An author newsletter is also an excellent way to market your book. However, don’t be book self-promoting every single time. So if you aren’t selling, what are you writing about in your newsletter?
You should write content that would be interesting to your readers. Providing useful, informative, or entertaining particulars increase the chance that your readers will peruse, read, and maybe even look forward to your periodic missives.
If you are a middle-ages romance novelist, perhaps you could share some historical tidbits you discovered while researching your soon to be released Scottish highland book. If you write about homesteading, how-to articles are always well-received.
Get your readers involved with polls or surveys. What do they want to read about? Which cover is more appealing? What would they do if….?
Share your upcoming promotions. If you had a book signing recently, write about it. Include pictures and links to where newsletter subscribers can get a signed copy for themselves. If you do a podcast, include a link. If you have a Q&A session on Facebook Live coming up, invite them to join you.
Tell an entertaining or embarrassing personal story. Talk about how your cat Fluffy has been helping or hindering you as you write your soon-to-be-released book. Give readers your writing playlist, favorite inspirational quotes, or writer’s block brownie recipe. Bonus points if you can tie in your next book.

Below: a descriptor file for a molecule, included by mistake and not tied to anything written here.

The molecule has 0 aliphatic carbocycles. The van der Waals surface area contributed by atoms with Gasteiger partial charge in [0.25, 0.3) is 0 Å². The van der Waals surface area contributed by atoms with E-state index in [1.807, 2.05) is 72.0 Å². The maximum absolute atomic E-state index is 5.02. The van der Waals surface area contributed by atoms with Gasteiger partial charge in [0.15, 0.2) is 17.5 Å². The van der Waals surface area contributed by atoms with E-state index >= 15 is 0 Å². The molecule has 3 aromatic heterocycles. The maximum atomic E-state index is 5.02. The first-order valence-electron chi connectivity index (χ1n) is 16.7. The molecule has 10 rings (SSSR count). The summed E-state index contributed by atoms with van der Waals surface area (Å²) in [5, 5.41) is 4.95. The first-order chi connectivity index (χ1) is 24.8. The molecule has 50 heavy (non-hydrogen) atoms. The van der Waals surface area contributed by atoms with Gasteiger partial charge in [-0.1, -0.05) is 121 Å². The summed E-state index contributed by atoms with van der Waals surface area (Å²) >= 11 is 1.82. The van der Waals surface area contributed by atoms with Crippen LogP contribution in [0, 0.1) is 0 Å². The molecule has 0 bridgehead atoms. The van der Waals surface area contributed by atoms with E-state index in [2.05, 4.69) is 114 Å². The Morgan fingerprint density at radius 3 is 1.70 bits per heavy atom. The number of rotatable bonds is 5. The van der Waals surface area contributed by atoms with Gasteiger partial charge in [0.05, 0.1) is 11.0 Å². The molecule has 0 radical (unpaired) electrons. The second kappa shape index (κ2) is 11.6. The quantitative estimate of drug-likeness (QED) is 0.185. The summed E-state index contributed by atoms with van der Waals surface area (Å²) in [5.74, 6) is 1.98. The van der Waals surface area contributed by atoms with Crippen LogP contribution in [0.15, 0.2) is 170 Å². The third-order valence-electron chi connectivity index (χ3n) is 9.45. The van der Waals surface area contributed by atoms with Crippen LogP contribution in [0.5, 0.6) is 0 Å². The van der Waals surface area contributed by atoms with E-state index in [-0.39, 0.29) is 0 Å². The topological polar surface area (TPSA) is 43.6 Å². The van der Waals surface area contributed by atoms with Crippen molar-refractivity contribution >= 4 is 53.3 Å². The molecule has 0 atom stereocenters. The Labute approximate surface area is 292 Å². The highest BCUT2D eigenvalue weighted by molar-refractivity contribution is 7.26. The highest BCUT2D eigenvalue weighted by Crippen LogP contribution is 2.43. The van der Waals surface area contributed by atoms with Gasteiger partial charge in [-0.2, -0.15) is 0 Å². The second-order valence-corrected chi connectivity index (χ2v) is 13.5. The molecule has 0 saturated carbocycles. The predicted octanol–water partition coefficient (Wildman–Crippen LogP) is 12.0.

You could include articles written from the perspective of your book characters. Or tie in the holidays to an upcoming or past book. Remember when Janie broke Paul’s heart right before Christmas in Jingle Bells, Chrismas Sucks–A Holiday Romance? Well, this Christmas, here’s how you can avoid family drama…
A newsletter helps you make a personal connection with your readers. Those that sign up are already interested in your books, so why not capitalize on it? Unlike Facebook or Twitter, you own the newsletter. You don’t have to worry about changing algorithms affecting the visibility of your posts or having the platform disappear completely. Remember Google +?
Mailchimp has free plans, pay-as-you-go plans, as well as several other monthly plans. With any plan, you can use ready-made templates to drag and drop your content, links, and images. The free plan allows you to contact up to 2,000 subscribers and send up to 12,000 emails per month. Because Mailchimp integrates with Twitter, Facebook, and WordPress, readers can sign up for your newsletter through these platforms as well.
Another email option is Mailerlite. The free plan will let you contact up to 1,000 subscribers and send 12,000 emails per month.
Remember not to spam your subscribers and to include an unsubscribe option at the bottom of the newsletter.
Post a link to your newsletter sign-up page on your Twitter, Facebook, and website. Offer a freebie in exchange for their opt-in. You could offer sample chapters, novellas, checklists, writing tips and tricks, or something else that you think your readers might enjoy.
The key to a successful newsletter is offering content that has value, such as useful information, personal connection, free/bargain books, and so on. If you don’t think you are up to the task, then don’t try to force yourself to create a newsletter. Focus on other methods of social media publicity instead.